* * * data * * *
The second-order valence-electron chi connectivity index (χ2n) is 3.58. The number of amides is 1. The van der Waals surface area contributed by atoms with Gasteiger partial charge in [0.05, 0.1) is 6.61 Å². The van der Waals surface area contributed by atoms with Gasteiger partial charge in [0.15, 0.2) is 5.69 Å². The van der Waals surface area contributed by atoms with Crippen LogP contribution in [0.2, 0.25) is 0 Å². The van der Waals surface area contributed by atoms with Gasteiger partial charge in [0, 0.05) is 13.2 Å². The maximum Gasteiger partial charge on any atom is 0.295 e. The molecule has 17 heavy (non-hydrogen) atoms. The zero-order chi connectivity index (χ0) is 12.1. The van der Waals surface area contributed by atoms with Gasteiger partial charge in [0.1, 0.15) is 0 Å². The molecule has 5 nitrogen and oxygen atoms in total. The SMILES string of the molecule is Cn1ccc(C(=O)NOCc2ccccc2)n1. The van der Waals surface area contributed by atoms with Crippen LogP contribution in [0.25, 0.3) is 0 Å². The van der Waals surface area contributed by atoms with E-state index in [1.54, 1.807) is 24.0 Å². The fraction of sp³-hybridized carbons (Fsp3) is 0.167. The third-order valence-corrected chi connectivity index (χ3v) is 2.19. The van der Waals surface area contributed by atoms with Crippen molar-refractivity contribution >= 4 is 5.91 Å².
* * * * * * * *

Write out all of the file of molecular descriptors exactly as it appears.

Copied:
The second-order valence-electron chi connectivity index (χ2n) is 3.58. The number of amides is 1. The van der Waals surface area contributed by atoms with Gasteiger partial charge in [0.05, 0.1) is 6.61 Å². The van der Waals surface area contributed by atoms with Gasteiger partial charge in [0.15, 0.2) is 5.69 Å². The van der Waals surface area contributed by atoms with Crippen LogP contribution in [0.2, 0.25) is 0 Å². The van der Waals surface area contributed by atoms with Gasteiger partial charge in [0, 0.05) is 13.2 Å². The maximum Gasteiger partial charge on any atom is 0.295 e. The molecule has 17 heavy (non-hydrogen) atoms. The zero-order chi connectivity index (χ0) is 12.1. The van der Waals surface area contributed by atoms with Gasteiger partial charge in [0.1, 0.15) is 0 Å². The molecule has 5 nitrogen and oxygen atoms in total. The SMILES string of the molecule is Cn1ccc(C(=O)NOCc2ccccc2)n1. The van der Waals surface area contributed by atoms with Crippen LogP contribution in [0.25, 0.3) is 0 Å². The van der Waals surface area contributed by atoms with E-state index in [1.54, 1.807) is 24.0 Å². The fraction of sp³-hybridized carbons (Fsp3) is 0.167. The third-order valence-corrected chi connectivity index (χ3v) is 2.19. The van der Waals surface area contributed by atoms with Crippen molar-refractivity contribution >= 4 is 5.91 Å².